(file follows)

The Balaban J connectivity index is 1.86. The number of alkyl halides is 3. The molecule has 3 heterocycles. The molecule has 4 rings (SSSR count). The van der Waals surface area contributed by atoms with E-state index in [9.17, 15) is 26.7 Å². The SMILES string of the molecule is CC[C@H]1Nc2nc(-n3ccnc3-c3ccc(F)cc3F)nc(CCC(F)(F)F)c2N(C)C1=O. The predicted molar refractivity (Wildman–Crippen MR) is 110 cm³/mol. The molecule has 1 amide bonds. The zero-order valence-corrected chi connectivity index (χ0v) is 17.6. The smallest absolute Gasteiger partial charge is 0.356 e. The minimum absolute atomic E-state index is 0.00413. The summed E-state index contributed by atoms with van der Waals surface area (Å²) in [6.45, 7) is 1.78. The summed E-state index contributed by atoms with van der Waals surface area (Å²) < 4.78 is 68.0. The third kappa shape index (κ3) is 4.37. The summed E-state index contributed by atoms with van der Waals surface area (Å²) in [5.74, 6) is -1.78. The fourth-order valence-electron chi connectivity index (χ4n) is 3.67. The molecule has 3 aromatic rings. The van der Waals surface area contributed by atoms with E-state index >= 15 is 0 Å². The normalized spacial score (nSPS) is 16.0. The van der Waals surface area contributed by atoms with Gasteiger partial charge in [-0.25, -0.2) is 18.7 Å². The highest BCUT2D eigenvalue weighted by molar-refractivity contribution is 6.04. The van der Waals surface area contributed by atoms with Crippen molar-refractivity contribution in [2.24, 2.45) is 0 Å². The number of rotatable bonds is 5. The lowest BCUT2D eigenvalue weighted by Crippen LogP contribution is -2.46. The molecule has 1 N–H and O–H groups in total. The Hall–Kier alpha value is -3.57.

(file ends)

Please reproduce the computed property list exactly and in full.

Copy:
The Balaban J connectivity index is 1.86. The number of alkyl halides is 3. The molecule has 3 heterocycles. The molecule has 4 rings (SSSR count). The van der Waals surface area contributed by atoms with E-state index in [9.17, 15) is 26.7 Å². The SMILES string of the molecule is CC[C@H]1Nc2nc(-n3ccnc3-c3ccc(F)cc3F)nc(CCC(F)(F)F)c2N(C)C1=O. The predicted molar refractivity (Wildman–Crippen MR) is 110 cm³/mol. The molecule has 1 amide bonds. The zero-order valence-corrected chi connectivity index (χ0v) is 17.6. The smallest absolute Gasteiger partial charge is 0.356 e. The minimum absolute atomic E-state index is 0.00413. The summed E-state index contributed by atoms with van der Waals surface area (Å²) in [6.45, 7) is 1.78. The summed E-state index contributed by atoms with van der Waals surface area (Å²) < 4.78 is 68.0. The third kappa shape index (κ3) is 4.37. The summed E-state index contributed by atoms with van der Waals surface area (Å²) in [5.74, 6) is -1.78. The fourth-order valence-electron chi connectivity index (χ4n) is 3.67. The molecule has 3 aromatic rings. The van der Waals surface area contributed by atoms with E-state index >= 15 is 0 Å². The normalized spacial score (nSPS) is 16.0. The van der Waals surface area contributed by atoms with Gasteiger partial charge in [-0.25, -0.2) is 18.7 Å². The highest BCUT2D eigenvalue weighted by molar-refractivity contribution is 6.04. The van der Waals surface area contributed by atoms with Crippen molar-refractivity contribution in [2.24, 2.45) is 0 Å². The number of rotatable bonds is 5. The lowest BCUT2D eigenvalue weighted by Crippen LogP contribution is -2.46. The molecule has 1 N–H and O–H groups in total. The Hall–Kier alpha value is -3.57.